I was talking with a friend the other day about a bunch of different things (it was a typical wide-ranging conversation). More than once we veered back to the point that neither of us feels all that mature. And it got me thinking….
So what is this maturity we're chasing? The dictionary says mature means:
- Brought by natural process to completeness of growth and development; fitted by growth and development for any function, action, or state, appropriate to its kind; full-grown; ripe.
- Completely worked out; fully digested or prepared; ready for action; made ready for destined application or use; perfected; as, a mature plan.
- Of or pertaining to a condition of full development; as, a man of mature years.
- Come to, or in a state of, completed suppuration.
Definition 2 doesn't really work at all, unless you take mature to mean dead. It's a definition for things that aren't living. Definition 3 sounds like an AARP ad, and while I wouldn't mind retiring, I don't think I ever want to be that mature. As for definition 4, when it starts referring to pustules, I think I want to stay clear of that one.
So the first definition is probably the one I have to tackle in more depth.
Brought to completeness of growth and development: well, physically, I guess I'm mature. There are still changes (joints wear out, pounds shift from muscles to fat, hairlines recede), but for the most part, I yam what I yam, an' that's all what I yam. But the mental side is something completely different. I'm still learning new things (being in the business I am, if I quit that, I'd be unemployed in a hurry) and still trying to figure out some of life's big questions. But the whole discipline of philosophy is people trying to figure out life's big questions, so I'd like to think I'm in pretty good company there. Overall, mature, according to this definition sounds to me like it means "dead", and I think it's a good think to avoid deaditude.
Fitted by growth and development for any function, action, or state, appropriate to its kind: I like to think I'm pretty well fitted to my life, but there's lots of evidence I have plenty I still need to learn. I'm still a single guy, I still don't own my own home, and I have many of the traits my parents were thinking of when they used the word bachelor as a pejorative. I remember my dad telling me once about the bachelor who lived up the road from them when he was a kid. The guy was in his mid-thirties, apparently hadn't really settled into any one job, drank, and generally just wasn't acting like a grownup was supposed to at the time (the 1930s). That all sounds pretty familiar to me. I guess it's a good thing I don't live Northwestern Minnesota in the 1930. Maybe that bachelor wasn't very well fitted to his surroundings at the time, and that was the problem. I like to think I'm doing pretty well in my surroundings.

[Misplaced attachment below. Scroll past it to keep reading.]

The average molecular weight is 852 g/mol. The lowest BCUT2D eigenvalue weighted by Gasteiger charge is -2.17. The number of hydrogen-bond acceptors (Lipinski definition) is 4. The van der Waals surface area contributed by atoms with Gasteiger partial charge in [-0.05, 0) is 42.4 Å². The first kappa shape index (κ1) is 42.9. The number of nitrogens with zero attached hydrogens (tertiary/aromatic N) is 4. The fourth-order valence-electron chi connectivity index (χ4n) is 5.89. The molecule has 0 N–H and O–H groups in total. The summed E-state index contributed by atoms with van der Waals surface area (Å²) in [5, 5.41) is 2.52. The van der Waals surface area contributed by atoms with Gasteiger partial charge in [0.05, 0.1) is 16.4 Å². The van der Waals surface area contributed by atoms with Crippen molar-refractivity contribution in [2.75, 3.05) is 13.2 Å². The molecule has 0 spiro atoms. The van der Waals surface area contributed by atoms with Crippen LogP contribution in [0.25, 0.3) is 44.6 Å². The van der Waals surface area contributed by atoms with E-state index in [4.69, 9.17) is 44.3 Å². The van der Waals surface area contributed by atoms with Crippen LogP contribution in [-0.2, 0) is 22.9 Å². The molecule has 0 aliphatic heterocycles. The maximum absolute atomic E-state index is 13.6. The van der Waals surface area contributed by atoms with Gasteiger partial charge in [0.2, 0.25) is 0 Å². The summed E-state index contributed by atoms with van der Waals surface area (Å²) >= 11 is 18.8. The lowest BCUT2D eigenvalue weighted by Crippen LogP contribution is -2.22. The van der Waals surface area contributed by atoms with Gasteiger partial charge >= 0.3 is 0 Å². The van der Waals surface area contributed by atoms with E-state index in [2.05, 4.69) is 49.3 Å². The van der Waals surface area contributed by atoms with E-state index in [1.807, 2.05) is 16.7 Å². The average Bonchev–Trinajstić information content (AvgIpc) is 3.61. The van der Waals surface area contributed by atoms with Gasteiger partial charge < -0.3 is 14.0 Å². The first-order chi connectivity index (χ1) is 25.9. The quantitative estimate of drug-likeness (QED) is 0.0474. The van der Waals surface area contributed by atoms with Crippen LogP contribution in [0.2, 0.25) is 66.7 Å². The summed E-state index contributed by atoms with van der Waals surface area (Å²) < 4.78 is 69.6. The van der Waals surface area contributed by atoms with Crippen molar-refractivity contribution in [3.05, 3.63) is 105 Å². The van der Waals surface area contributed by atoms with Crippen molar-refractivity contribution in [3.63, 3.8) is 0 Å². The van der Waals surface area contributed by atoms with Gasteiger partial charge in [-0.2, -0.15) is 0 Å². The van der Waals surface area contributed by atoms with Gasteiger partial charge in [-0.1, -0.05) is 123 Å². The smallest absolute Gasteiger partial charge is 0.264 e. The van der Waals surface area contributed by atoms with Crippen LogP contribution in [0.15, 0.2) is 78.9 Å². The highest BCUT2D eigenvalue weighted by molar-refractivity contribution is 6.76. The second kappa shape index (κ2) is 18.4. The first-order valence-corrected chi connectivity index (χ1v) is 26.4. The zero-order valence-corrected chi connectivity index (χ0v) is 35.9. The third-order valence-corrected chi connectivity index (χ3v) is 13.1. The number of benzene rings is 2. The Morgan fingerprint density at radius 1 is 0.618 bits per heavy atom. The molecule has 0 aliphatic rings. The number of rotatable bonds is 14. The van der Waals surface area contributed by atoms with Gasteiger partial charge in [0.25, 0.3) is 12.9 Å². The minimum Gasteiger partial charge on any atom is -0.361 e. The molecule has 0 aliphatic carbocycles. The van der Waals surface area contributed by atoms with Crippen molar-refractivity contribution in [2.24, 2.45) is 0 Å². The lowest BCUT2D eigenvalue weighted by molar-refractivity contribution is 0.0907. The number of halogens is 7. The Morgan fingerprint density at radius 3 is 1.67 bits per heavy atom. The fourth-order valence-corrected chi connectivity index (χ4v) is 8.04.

Full-grown and Ripe: Well, aside from possible weight gain as I get older, I think I'm mature in the sense of full-grown. And I'm not so sure about ripe. I think I'll leave that alone, since it makes me think of tomatoes. Or bad pr0n talking about young girls ripening.
It's time to try and wrap this up, because I see it's already getting longer than I'd hoped. Completeness of growth sounds fine physically. But mentally? If you're done growing, you're either dead or as good as, and I'd rather keep living. Well fitted? Yeah, but things change, and the dinosaurs were well-fitted to their lives, too. Again, I think I'd prefer to continue to grow and mature. Maybe I don't have as many details figured out as my parents did at this point in their lives, but I also haven't been divorced yet. Career-wise, I think I've figured out that I prefer to work at my own pace, and maybe sacrifice a little money for the freedom to enjoy life now. That's maybe an immature outlook, but I kind of hope I keep it the rest of my life. As for my specific field of work, computers are a handy tool, but I don't know if I want to keep making tools forever (which is basically what working in the computer business is). At some point, maybe the tools will be good enough that I can start using them for more than making better tools. On the religious (for want of a better term) side, I've got a set of beliefs. They seem to work for me at the moment, but they're not set in stone either.
Thinking about the example of my parents more, I don't think they were all that mature, either. They waited until their mid-30s to have a kid. They were divorced by 40, and both changed careers then. The stability that many people look for as a sign of maturity didn't come for my parents until their 50s, so at least by that metric, I've still got time. For others of their generation, I think maturity was an illusion, too. Sure there were some people who were "grown up", but when I think of those people, I see the grey-flannel-clad drones from Apple's 1984 commercial. There's the clichéd story of the male midlife crisis - a sudden search for meaning in a life that was thought to be set in stone. I'd rather spread my mid-life crisis out over my whole life, thank you. Easier on the system that way.
I think it all comes down to a belief I have that life is change, and I like being alive. I think that probably means I'm not completely mature, and there are things that I accept as fact today that will change over time. Heck, I suppose someday soon, I'll even need to buy a suit. But not just yet.